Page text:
Five-valve heads have pretty much disappeared these days, the theoretical advantages proving insufficient to outweigh the additional complexity required, but EXUP-style exhaust valves are ubiquitous, now that Yamaha's patents have expired, allowing other manufacturers to take advantage. By the late 1980s, servo-operated "power valves" were common on two-strokes, but this was the very first use of the technology in a four-stroke, and the result was a very flexible engine with a 170mph top speed.

Introduced in 1987, the 1989 redesign seen here looked similar, but included updates to the frame and engine: the original had a 989cc engine bumped to 1002cc and rotated backwards in the Deltabox frame for a shorter wheelbase. Later, the bike adopted a single headlight design to help modernize it, but you can't go wrong with a pair of big, round lamps. As you'd expect, performance and in particular handling improved throughout the bike's lifespan, but this particular model strikes a nice balance between classic superbike styling and the better performance and handling of the redesigned bike. I happen to prefer the looks of the earlier machines: the single-headlight version does look pretty sharp, but it just doesn't have the old-school round-lamp charm.

From the Seller: 1989 Yamaha FZR1000 for Sale

For being 28 years old the bike looks and runs awesome! It has less than 18k original miles, has never been dropped and has only a few minor cracks around the fairing mounting areas from the tightening of the bolts, which is normal for these older more brittle plastics (see near bolts in pics attached).

The 1989 version, crowned the "Bike of the Decade" by Cycle World, had 0-60 acceleration of 2.9 seconds, and a top speed of over 167 mph. I purchased one of these brand new in Miami Fl in 1989. I got on it and rode that bike all the way the Newline Vermont, 1460 miles in two days. It was a amazing adventure and the bike never missed a beat ripping off 700+ mile days with ease. This is truly a sports cruiser rather than a rep-racer R1. This particular dual headlight model was only produced one year, Yamaha went to the single (ugly) headlight in 1990. Anyway buy this unit, gas it up and head to for the opposite coast! We can deliver this bike anywhere in the United States for $500 enclosed and insured.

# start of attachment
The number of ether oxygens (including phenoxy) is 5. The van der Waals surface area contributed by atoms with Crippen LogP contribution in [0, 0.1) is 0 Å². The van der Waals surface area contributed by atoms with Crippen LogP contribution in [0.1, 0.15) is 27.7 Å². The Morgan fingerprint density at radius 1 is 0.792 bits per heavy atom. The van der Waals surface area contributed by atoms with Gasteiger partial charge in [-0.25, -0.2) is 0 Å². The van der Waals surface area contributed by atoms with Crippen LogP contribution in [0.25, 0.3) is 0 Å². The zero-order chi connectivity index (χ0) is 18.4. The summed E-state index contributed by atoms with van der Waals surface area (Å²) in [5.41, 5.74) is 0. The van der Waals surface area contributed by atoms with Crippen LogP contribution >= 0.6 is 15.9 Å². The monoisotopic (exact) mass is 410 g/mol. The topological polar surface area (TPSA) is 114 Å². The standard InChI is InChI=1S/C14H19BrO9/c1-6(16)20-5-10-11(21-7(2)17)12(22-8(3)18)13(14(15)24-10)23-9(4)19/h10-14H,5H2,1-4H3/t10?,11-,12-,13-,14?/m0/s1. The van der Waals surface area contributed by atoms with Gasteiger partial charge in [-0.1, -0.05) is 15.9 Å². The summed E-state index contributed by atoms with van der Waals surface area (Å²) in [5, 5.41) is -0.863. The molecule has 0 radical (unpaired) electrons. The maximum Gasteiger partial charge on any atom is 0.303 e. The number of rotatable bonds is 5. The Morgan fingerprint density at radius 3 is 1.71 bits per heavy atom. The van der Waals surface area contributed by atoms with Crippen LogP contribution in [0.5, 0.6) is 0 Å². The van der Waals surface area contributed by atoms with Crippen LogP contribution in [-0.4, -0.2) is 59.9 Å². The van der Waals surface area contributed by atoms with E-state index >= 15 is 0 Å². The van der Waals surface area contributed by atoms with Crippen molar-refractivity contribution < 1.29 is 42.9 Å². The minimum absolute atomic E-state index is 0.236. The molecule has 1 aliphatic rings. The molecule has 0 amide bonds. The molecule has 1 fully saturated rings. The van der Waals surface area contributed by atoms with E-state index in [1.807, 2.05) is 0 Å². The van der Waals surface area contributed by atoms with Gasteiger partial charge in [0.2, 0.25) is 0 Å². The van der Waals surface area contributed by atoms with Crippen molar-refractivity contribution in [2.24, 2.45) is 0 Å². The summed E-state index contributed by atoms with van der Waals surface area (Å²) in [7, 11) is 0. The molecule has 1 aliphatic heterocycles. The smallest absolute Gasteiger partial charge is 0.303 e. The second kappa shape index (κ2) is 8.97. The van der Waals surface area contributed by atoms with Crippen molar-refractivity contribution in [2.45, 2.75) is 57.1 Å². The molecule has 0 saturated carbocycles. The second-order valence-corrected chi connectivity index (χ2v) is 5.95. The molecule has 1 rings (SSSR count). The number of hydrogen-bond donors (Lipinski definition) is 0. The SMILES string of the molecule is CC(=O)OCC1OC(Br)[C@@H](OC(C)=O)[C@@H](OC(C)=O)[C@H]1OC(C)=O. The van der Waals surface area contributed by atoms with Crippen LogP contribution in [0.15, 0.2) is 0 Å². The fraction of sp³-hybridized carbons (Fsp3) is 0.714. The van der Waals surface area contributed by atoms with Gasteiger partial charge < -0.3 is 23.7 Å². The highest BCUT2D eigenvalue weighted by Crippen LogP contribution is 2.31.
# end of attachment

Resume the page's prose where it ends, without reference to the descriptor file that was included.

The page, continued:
A few notes about the bike:

  • The bike was owned by 1 famous owner from new until when I bought it three years ago. It was a famous biker from the publishing world who collects bikes (Forbes magazine) and the bike was in Palm Beach all of its life until I got it. I have a copy of the title with his info on it that I can provide.
  • The bike was purchased from him for $4,500 and needed some TLC.
  • The bike had extensive work done to get the bike all up to modern running equipment. I spent over $4,500... All well documented (will provide) at Fast by Ferracci.
  • I also had a GPR slip-on imported from Italy (over $500) and it sounds awesome!
  • The carbs were also completely rebuilt, last summer 2016, and has all new gaskets - the engine runs amazingly well!
  • We over $9,500 invested in the bike. Went way overboard in its preparation. My loss, your happy smiles!

This does seem to be the version collectors will want, and in just a few years you may be kicking yourself for not taking advantage of the seller's $5,500 asking price. There are some minor cosmetic imperfections, small cracks and the like, but these are clearly documented and not unexpected on a Japanese bike from the 1980s: paint and finish were generally of a lower standard than on European bikes and they often age poorly, even when well-maintained and sparingly used. Luckily, the major servicing headaches have been taken care of and the bike is reportedly mechanically sound, meaning that this should be a great candidate for a rolling restoration, since collectors will likely want to replace that lighter, but non-original exhaust can and take care of the blemishes.


Featured Listing: 1989 Yamaha FZR1000 for Sale
Yamaha March 13, 2018 posted by

The beginning: 1998 Yamaha YZF-R1

After lagging slightly behind throughout the '90s with a host of beautiful-but-dated or comfortable and fast-but-heavy steeds, Yamaha came out of its corner swinging in '98 with the all-new R1. It was covered in decals advertising age-old Yamaha marketing terms like Genesis and Ex-Up, but the new machine was a beast the way the CBR900RR had been five years earlier.

1998 Yamaha R1 for sale on eBay